Numerous companies specialize in spoofing and market it over the Internet. The biggest is SpoofCard, a subsidiary of TelTech Systems, which sells the service for $9.95 for 60 minutes of phone time. The company says it has more than 3 million customers and in July announced it was going international.
Prankplace.com, which sells SpoofCard, bills it as "the ultimate prank call!"
"Does your friend have a crush on the hot guy at school?" it says on its Web site. "Use SpoofCard to call her disguised as the hot guy and ask her out on a date!"
SpoofCard customers rave about the service on its Web site and Facebook pages.
"I spoofed a friend into thinking he won a million dollars," one customer wrote on the Web site, adding that the friend then went out and bought a $600 bottle of champagne to celebrate.
Meir Cohen, president of TelTech Systems in Toms River, N.J., said SpoofCard has been in business for 5½ years.
"It's not a secret that it can be a controversial product," he said. "But we have millions and millions of customers and the vast, vast majority are using our product for totally legal purposes."
Many customers use it to protect their privacy, he said.
"Doctors love our product, because if they're on call and they get a page at home and have to call the patient back, they don't want to call from their house phone or cell phone because they don't want to give that number out," he said.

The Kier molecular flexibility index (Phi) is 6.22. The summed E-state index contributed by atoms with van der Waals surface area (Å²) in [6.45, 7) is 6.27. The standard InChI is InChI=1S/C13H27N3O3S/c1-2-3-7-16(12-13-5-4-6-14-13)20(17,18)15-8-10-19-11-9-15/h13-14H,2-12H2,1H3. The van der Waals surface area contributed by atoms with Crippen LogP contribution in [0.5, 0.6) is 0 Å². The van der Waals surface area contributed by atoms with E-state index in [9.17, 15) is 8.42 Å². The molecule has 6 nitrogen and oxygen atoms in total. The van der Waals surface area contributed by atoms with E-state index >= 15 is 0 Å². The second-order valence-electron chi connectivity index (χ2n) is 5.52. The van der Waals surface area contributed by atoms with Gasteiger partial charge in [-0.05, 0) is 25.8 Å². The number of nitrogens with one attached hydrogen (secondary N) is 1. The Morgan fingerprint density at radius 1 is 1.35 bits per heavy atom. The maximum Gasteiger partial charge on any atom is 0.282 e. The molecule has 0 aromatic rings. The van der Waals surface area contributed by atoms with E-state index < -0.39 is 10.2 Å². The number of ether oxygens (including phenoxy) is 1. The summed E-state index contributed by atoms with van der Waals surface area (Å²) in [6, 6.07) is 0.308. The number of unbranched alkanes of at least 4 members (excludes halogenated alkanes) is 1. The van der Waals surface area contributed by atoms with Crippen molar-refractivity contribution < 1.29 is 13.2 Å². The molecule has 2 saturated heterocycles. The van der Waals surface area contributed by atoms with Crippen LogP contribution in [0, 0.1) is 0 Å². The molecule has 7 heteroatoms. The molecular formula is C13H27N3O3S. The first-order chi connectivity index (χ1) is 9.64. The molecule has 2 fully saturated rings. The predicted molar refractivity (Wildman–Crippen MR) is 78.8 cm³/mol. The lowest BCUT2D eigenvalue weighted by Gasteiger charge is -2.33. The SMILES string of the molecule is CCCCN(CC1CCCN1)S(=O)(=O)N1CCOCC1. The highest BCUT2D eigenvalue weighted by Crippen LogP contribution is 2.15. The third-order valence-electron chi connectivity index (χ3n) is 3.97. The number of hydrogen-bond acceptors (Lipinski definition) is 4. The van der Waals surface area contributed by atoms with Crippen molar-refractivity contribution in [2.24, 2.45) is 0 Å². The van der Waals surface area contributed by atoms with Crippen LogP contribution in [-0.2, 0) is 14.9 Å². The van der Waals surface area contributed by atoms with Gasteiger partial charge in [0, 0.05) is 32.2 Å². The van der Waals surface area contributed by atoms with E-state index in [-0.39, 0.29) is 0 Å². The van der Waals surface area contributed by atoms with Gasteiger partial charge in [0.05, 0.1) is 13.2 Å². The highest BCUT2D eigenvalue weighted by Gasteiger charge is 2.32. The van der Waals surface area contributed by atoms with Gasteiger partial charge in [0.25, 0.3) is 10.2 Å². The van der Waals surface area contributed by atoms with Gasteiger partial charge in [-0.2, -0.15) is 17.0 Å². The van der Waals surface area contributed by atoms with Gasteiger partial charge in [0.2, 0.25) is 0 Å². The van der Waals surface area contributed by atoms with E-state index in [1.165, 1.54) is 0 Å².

Law enforcement agencies also use it for undercover operations, he said.
Cohen said people may expect caller ID to be 100 percent reliable, but it shouldn't be used to verify the caller.
"A lot of people, their first reaction when they see this service, is, 'Oh, this is terrible,'" he said. "It's because with caller ID, we've gotten used to something that was really a false level of security that people felt."
SpoofCard is not traceable, Cohen said, unless authorities subpoena the records.
"If anybody does use the product illegally, we take a very proactive approach to help law enforcement," he said.
He said his company also has been working to stop "swatting."
"We don't allow you to call 911," he said, adding that the service is collecting more police numbers to block from its system.
But critics say the spoofing services give criminals another tool to use on their victims.
"As if people aren't harassed enough, now comes a company that profits by making deception even easier," said David Clohessy, a victim advocate and executive director of the Survivors Network of those Abused by Priests. "Sexual predators and other criminals have plenty of advantages and opportunities already."
Attempts have been made in Congress to restrict spoofing, but they have not been successful.
In June 2007, the U.S. House of Representatives passed a "Truth in Caller ID Act," making it illegal to transmit false caller ID information with the intent to "defraud or harm." The measure did not pass the Senate. Similar bills have been introduced as well but have gone nowhere.
But some states are cracking down on spoofing. This year, Louisiana passed a law banning the use of spoofing services to "mislead, defraud or deceive" the recipients of the calls, and a similar law has passed the state Senate in New York.
In Missouri, Democratic Rep. Paul LeVota co-sponsored a similar bill this year, but it never got a hearing.
When Florida passed a broader "Anti-Spoofing Act" last year, TelTech and others sued the state in U.S. District Court, arguing that the law was unconstitutional because there were legitimate purposes for using "spoofed" phone numbers.
In July, the federal court agreed and struck down the state law.